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Part I: Perspectives
1. Grids in Context
2. The Scientific Imperative
3. The Industrial Imperative
Part II: Framework
4. Concepts and Architecture
Part III: Applications
5. Predictive Maintenance: Distributed Aircraft Engine Diagnostics
6. Distributed Telepresence: The NEESgrid Earthquake Engineering Collaboratory
7. Scientific Data Federation: The World Wide Telescope
8. Medical Data Federation: The Biomedical Informatics Research Network
9. Knowledge Integration: In silico Experiments in Bioinformatics
10. Distributed Data Analysis: Federated Computing for High Energy Physics
11. Massively Distributed Computing: Virtual Screening on a Desktop Grid
12. Enterprise Resource Management: Applications in Research and Industry
13. Interactivity with Scalability: Infrastructure for Multiplayer Games
14. Service Virtualization: Infrastructure and Applications
15. Group-Oriented Collaboration: The Access Grid Collaboration System
16. Collaborative Science: Astrophysics Requirements and Experiences
Part IV: Architecture
17. The Open Grid Services Architecture
18. Resource and Service Management
19. Building Reliable Clients and Services
20. Instrumentation and Monitoring
21. Security for Virtual Organizations: Federating Trust and Policy Domains
Part V Data and Knowledge
22. Data Access, Integration and Management
23. Enhancing Services and Applications with Knowledge and Semantics
Part VI: Tools
24. Application-Level tools
25. Languages, Compilers, and Runtime System
26. Application Tuning and Adaptation
Part VII: Infrastructure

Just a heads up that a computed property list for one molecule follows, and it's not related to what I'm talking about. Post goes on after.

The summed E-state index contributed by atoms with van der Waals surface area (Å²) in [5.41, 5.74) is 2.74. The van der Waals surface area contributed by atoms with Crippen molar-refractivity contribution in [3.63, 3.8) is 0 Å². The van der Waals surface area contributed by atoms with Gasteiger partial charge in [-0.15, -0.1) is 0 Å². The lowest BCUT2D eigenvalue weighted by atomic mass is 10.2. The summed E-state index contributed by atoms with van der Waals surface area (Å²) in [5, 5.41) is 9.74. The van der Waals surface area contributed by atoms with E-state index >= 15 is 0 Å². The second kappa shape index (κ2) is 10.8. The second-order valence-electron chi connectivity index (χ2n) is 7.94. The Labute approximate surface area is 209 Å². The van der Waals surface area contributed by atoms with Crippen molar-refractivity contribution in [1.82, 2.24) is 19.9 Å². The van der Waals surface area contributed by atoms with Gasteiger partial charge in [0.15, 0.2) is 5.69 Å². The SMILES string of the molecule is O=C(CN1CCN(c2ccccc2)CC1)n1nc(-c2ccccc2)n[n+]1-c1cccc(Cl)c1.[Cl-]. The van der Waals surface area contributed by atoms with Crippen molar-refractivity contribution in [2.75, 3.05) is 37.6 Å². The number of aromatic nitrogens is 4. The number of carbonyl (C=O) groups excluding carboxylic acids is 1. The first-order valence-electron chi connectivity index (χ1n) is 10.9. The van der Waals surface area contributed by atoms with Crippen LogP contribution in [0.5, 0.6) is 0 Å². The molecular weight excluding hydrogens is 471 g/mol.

27. Production Deployment: Experiences and Recommendations
28. Computing Elements
29. Peer-to-Peer Technologies
30. Network Infrastructure
"The Grid is an emerging infrastructure that will fundamentally change the way we think about-and use-computing. The word Grid is used by analogy with the electric power grid, which provides pervasive access to electricity and has had a dramatic impact on human capabilities and society. Many believe that by allowing all components of our information technology infrastructure-computational capabilities, databases, sensors, and people-to be shared flexibly as true collaborative tools the Grid will have a similar transforming effect, allowing new classes of applications to emerge." --From the Preface
In 1998, Ian Foster and Carl Kesselman introduced a whole new concept in computing with the first edition of this book. Today there is a broader and deeper understanding of the nature of the opportunities offered by Grid computing and the technologies needed to realize those opportunities. In Grid 2, the editors reveal the revolutionary impact of large-scale resource sharing and virtualization within science and industry, the intimate relationships between organization and resource sharing structures and the new technologies required to enable secure, reliable, and efficient resource sharing on large scale.
Foster and Kesselman have once again assembled a team of experts to present an up-to-date view of Grids that reports on real experiences and explains the available technologies and new technologies emerging from labs, companies and standards bodies. Grid 2, like its predecessor, serves as a manifesto, design blueprint, user guide and research agenda for future Grid systems.
- 30 chapters including more than a dozen completely new chapters
- Web access to 13 unchanged chapters from the first edition
- Three personal essays by influential thinkers on the significance of Grids from the perspectives of infrastructure, industry, and science
- A foundational overview of the central Grid concepts and architectural principles
- Twelve application vignettes showcase working Grids in science, engineering, industry, and commerce
- Detailed discussions of core architecture and services, data and knowledge management, and higher-level tools
- Focused presentations on production Grid deployment, computing platforms, peer-to-peer technologies, and network infrastructures
- Extensive bibliography and glossary
Computing executives and strategists, system designers, technical professionals, academics, graduate students in distributed parallel computing and grid computing
- No. of pages:
- © Morgan Kaufmann 2003
- 18th November 2003
- Morgan Kaufmann